Then, in an unprecedented move, Mahathir announced that some members of the Chinese community in the eastern state of Sabah would be admitted to the ranks of UMNO. These people belonged to a regional party called Akar that was being dissolved. Academic A. B. Shamsul put it succinctly: "Mahathir is preparing himself to win an election with reduced Malay support."

As for the Indian community, considered the poorest in Malaysia, Mahathir has promised some form of affirmative action in future government plans to increase their economic well being. The plan he says is to double the share of the economic pie the community now holds in the next eight years.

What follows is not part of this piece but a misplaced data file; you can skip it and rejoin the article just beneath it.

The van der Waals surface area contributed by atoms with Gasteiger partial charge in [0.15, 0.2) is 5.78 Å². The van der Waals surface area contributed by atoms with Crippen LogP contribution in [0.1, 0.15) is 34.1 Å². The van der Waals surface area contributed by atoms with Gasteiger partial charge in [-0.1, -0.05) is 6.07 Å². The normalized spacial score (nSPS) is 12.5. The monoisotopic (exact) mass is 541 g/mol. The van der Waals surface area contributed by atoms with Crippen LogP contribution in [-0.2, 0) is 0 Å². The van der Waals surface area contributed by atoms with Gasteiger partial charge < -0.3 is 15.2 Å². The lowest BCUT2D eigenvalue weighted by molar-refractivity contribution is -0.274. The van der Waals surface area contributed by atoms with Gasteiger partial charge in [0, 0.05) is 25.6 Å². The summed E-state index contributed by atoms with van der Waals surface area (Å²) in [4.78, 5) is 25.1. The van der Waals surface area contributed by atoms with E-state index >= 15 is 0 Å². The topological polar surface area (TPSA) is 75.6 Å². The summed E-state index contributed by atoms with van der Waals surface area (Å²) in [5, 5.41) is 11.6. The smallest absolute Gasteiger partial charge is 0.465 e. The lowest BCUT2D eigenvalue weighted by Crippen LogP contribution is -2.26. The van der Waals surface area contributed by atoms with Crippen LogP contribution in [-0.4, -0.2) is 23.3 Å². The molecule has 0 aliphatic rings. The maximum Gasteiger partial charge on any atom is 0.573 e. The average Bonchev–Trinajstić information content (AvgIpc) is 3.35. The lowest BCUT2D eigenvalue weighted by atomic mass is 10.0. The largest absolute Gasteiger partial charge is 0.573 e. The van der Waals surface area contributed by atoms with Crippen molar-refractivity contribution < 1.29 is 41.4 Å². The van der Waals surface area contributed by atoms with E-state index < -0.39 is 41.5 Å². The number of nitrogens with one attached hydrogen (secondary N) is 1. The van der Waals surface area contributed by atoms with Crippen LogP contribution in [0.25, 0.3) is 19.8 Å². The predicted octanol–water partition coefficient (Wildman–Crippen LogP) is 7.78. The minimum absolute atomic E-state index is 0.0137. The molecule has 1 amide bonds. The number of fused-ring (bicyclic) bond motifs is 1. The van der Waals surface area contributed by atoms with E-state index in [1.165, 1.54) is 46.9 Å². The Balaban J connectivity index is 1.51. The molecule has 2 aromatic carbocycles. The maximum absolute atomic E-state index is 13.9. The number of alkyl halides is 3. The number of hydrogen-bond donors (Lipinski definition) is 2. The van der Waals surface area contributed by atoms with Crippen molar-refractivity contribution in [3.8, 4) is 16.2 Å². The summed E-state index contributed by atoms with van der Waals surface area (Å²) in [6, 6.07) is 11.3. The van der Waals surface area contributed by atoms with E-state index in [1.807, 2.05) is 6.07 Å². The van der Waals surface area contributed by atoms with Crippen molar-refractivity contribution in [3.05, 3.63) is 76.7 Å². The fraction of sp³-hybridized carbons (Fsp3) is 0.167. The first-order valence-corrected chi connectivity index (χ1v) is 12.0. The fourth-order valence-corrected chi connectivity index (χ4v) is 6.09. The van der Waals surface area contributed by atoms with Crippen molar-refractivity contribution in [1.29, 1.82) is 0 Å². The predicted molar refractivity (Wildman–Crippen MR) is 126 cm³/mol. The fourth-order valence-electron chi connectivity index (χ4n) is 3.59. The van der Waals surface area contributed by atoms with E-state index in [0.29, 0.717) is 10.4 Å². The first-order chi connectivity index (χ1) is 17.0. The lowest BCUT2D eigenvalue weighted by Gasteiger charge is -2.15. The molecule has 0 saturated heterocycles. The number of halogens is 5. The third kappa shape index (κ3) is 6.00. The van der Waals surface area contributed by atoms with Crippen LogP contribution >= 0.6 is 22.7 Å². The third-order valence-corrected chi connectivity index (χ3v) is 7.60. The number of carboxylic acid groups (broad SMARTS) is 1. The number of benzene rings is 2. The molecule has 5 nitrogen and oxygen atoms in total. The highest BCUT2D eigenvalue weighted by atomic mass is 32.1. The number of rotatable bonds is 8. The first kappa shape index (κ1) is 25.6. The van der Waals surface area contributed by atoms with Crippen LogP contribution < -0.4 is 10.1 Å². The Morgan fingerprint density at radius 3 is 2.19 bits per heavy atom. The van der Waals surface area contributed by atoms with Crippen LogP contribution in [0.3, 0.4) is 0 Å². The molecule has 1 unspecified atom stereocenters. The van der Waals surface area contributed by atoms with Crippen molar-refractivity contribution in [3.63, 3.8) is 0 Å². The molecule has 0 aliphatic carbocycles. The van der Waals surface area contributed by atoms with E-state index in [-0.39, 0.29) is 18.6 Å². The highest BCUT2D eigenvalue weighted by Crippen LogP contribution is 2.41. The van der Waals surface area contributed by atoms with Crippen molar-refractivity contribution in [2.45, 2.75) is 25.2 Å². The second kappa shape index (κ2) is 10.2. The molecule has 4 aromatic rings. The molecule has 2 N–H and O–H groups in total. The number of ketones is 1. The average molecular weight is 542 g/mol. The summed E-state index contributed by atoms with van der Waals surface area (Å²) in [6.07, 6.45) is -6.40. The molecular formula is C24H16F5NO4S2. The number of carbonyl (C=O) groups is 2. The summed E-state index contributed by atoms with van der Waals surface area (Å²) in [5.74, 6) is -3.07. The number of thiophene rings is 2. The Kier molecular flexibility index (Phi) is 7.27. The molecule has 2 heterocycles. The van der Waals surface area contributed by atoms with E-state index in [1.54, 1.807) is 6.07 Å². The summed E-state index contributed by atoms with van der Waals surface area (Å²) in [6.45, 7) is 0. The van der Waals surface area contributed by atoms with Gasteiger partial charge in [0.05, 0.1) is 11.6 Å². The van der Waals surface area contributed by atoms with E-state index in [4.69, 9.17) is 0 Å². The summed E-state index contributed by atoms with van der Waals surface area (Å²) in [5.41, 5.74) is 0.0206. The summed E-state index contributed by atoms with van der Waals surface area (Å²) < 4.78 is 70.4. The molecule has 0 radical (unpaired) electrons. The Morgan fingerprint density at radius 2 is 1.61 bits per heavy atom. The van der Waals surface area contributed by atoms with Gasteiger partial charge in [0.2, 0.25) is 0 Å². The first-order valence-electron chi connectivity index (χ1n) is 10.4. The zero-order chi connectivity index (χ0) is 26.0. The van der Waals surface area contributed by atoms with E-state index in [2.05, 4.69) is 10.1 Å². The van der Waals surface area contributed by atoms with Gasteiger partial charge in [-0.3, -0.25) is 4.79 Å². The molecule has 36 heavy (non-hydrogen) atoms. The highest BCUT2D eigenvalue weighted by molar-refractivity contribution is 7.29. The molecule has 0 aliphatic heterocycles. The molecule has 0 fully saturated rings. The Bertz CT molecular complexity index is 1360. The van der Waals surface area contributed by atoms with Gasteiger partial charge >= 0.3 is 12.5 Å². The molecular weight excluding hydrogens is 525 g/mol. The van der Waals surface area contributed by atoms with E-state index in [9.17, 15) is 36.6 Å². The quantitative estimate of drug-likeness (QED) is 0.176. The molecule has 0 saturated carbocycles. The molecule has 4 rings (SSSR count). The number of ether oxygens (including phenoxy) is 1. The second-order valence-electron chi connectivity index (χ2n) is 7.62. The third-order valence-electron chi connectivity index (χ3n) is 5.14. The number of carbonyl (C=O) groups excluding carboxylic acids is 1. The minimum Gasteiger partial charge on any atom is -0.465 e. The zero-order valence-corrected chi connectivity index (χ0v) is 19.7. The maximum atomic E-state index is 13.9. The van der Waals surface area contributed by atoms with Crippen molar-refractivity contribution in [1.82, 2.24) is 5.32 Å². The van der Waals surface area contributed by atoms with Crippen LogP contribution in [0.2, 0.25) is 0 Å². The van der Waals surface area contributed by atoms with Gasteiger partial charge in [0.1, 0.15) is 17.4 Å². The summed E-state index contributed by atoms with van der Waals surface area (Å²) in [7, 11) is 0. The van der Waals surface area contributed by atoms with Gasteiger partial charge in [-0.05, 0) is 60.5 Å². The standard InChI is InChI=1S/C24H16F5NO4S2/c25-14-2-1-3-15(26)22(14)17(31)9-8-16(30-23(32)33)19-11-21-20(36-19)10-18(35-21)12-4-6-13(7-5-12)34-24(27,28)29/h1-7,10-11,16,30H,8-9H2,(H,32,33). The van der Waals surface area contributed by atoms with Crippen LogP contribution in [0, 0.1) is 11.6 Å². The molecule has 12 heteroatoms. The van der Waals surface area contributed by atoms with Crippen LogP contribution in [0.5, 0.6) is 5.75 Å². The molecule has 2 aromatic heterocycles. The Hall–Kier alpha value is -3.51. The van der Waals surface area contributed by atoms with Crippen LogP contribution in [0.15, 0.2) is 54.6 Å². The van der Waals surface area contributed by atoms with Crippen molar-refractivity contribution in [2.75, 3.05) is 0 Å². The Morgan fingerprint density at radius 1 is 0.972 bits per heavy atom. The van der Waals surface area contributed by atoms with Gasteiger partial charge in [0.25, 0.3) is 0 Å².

Not all of the prime ministers actions have been so deft. Mahathir also has had 10 opposition activists working with the reform movement detained under the Internal Security Act. This law gives police the right to hold people for 60 days without trial and the government can extend the detention indefinitely. Those detained had been in the forefront of agitation against the government. Their arrests appear to have had an effect: the opposition has apparently become more cautious in organizing demonstrations and public rallies.

Though under criticism from his own party and the opposition, with a dangerously slowing economy, capital fleeing the country and foreign reserves falling Mahathir remains unfazed. His maneuvers - some savvy, some blatant - show that the old veteran should not be dismissed as a failed leader. He still has plenty of options to exercise in the next three years leading to the elections.